Hidden-Wonders-of-the-Depths--iOS-Review Hidden Wonders of the Depths iOS Review

   03/04/2013 at 21:35       Drew Bower       2 COMMENTS. - Score 2/5
 - G5 Entertainment, ERS G-Studio, Casual, Puzzle, Match 3

I suppose it’s kind of inevitable that when you’ve got a bunch of successful genres such as match 3, hidden object and tile matching, someone is going to come along and lump all of them together into one tidy package. This is exactly what ERS G-Studio has done for G5 Entertainment’s latest release, Hidden Wonders of the Depths.

Not only does Hidden Wonders feature a myriad of different gameplay styles, but it also puts a spin on a handful of them with the addition of a crab trying to make his way towards a treasure chest. Like a drunkard with a house key in every pocket, the crab wants to take a winding path towards his goal and in his booze addled state, cannot deal with the continuous obstructions that block his path. That’s where you come in to help out. I should perhaps make note that the crab is at no point in the game described as being a drunkard or booze addled. I’m not sure if he has a house key in every pocket, though.

The match 3 sections are pretty much exactly what you expect with swapping places of two icons to line up a row of three or more to make them disappear. Any pieces that are about to drop into the crab’s path will gladly oblige in waiting for him to wander along up to the next blockage. As you would perhaps expect, further hindrances are quickly introduced such as blocks tied down with rope that require a combo match to firstly unlock and then another to be removed. Removal of these tiles is also a requirement of completing the level.

Pairs is pretty much exactly what it says on the tin – you simply turn over two cards at a time in the hope of finding a pair. This quickly expands into more of a mahjong solitaire style with cards being stacked on top of each other.

Tile matching tasks you with removing groups of three or more adjoining tiles all of the same type, with specific tiles that need to be removed. Once again, to make things more difficult certain tiles are locked and require being a part of more than one combo to be kicked off the board. To add further complexity, the playing boards come in many irregular shapes and sizes.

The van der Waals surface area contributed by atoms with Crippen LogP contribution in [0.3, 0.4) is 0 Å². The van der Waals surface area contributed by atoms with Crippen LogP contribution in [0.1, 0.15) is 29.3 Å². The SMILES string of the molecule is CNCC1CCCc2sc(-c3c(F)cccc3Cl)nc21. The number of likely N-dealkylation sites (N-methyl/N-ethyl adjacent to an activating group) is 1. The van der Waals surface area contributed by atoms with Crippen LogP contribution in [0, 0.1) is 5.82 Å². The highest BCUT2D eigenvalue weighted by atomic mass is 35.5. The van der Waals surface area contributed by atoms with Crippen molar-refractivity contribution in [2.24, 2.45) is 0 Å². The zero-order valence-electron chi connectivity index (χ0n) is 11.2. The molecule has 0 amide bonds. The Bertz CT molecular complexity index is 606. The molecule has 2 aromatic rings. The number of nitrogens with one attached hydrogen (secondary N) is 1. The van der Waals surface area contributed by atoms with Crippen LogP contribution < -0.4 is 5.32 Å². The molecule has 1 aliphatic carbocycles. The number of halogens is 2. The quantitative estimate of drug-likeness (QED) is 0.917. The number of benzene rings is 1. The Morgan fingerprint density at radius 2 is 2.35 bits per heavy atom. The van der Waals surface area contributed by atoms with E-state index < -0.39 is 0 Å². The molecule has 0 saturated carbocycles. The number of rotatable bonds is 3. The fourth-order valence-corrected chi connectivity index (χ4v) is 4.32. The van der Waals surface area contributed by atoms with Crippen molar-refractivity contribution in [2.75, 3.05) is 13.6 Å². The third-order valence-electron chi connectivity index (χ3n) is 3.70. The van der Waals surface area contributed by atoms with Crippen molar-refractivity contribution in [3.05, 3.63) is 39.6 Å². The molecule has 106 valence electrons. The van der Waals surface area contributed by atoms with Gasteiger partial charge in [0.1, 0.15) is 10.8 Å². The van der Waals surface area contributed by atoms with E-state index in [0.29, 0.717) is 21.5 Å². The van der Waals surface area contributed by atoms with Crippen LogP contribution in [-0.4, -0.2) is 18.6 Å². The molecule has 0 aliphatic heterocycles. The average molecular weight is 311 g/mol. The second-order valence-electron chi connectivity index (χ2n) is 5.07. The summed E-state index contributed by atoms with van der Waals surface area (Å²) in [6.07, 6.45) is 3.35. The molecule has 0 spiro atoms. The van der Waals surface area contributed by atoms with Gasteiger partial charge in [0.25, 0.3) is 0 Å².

Bonus rounds come in the form of hidden object scenes and mosaic jigsaw tile puzzles. The hidden object scenes really are quite pitiful and literally have many objects piled up on top of each other. The mosaic tile puzzles offer a decent little challenge and upon completion give you a power up bonus to use in the main game.

Whilst everything seems nice and breezy so far, there are a couple of disappointing gripes to contend with. First up, is despite the variety of gameplay styles, they are actually pretty basic and soon become very repetitive. There isn’t really anything new to see such as different backdrops or settings so essentially all that changes is the difficulty.

Secondly, I found the touch controls a bit clunky and often unresponsive. The number of times I found myself jabbing at a tile three or four times before it would select just about drove me mad. I found you needed to give a longer, more assured touch of the screen to get a guaranteed register, which doesn’t fit in with the frantic nature of timed arcade games. Developers have now had years of experience dealing with touch screen devices, so there really can be no excuse for not delivering a flawless experience.

It’s rather a shame that these faults take away from what would be a perfectly acceptable, yet highly unspectacular little time waster. The initiative is there and it is commendable that an attempt to add in some unique twists has been made. But the overall experience of playing is not particularly inspiring.

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